Jean Hill and Jill Appel, whose activism led to Concord becoming the first town in the nation to ban single-serve water bottles, were among 11 Massachusetts residents recognized yesterday by the EPA at the 2015 Environmental Merit Awards ceremony.
The environmental leaders were among 27 recipients across New England honored for helping to improve New England’s environment.
Each year, EPA New England recognizes individuals and groups in the six New England states who have worked to protect or improve the region’s environment in distinct ways. The merit awards, given out since 1970, honor individuals and groups who have shown particular ingenuity and commitment in their efforts.
“In 2009, Jean Hill’s grandson showed her images of the Great Pacific Garbage Patch, a circulating gyre of plastic the size of Texas,” the EPA said in a press release. “Jean’s distress over this fueled her determination to do something, and ultimately led to Concord, Massachusetts, banning the sale of plastic water bottles. This accomplishment, featured in an independent film called the ‘Great Concord Divide,’ passed in 2010, but the state Attorney General threw it out on technical grounds. After that Jean joined with campaign manager Jill Appel and a local attorney, who drafted a bylaw that would pass legal muster.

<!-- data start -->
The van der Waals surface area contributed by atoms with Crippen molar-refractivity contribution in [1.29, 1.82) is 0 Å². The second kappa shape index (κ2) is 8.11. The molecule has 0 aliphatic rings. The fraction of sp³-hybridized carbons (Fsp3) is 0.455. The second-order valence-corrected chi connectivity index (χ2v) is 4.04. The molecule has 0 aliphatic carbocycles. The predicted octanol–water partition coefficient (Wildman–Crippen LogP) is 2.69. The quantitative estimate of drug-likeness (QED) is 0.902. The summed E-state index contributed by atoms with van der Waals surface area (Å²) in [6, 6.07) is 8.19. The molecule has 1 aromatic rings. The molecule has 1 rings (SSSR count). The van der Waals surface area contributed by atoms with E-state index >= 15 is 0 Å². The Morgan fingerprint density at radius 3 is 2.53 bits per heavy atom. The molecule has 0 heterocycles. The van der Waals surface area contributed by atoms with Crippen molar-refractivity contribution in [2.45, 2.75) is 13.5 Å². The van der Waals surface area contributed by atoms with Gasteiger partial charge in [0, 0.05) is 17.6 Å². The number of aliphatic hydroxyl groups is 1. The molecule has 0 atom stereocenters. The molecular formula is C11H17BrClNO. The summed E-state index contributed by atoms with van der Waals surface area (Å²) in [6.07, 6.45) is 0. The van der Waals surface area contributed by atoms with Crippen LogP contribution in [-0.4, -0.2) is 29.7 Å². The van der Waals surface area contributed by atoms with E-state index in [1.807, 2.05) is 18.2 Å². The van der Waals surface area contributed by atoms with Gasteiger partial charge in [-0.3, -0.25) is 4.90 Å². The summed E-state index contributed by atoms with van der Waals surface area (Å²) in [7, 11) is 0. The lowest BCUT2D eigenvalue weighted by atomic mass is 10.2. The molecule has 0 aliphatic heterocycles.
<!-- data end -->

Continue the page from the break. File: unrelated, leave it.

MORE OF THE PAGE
“The International Bottled Water Association campaigned vigorously against the ban with a website about the benefits of bottled water and warnings of ‘dire consequences’ if the ban passed. The proposed ban was defeated by seven votes in 2011. Appel and Hill, exhausted and disappointed, were determined to try again. They set up a website and Facebook page, developed a tap water map for visitors, and arranged for local businesses to sell reusable bottles. The water bottle industry stepped up its efforts with a phone campaign and mass mailings, but the law passed in 2012 and went into effect January 2013. The industry worked to rescind the ban but two separate repeal votes failed. The ban has been in place for two years, and visitors still visit, businesses still thrive, and there is less bottled water trash on Concord’s roads, thanks to Hill and Appel.”
Said Hill’s son John, “I think the whole town should be proud really. Mom just got the ball rolling.”
This year’s Environmental Merit Awards program was dedicated to Mayor Thomas Menino, who died in 2014 after two decades as Boston’s mayor, and who championed environmental projects in the city he led and loved.
The Environmental Merit Awards, which are given to people who have already taken action, are awarded in the categories of individual; business (including professional organizations); local, state or federal government; and environmental, community, academia or nonprofit organization. Also, each year EPA presents lifetime achievement awards for individuals.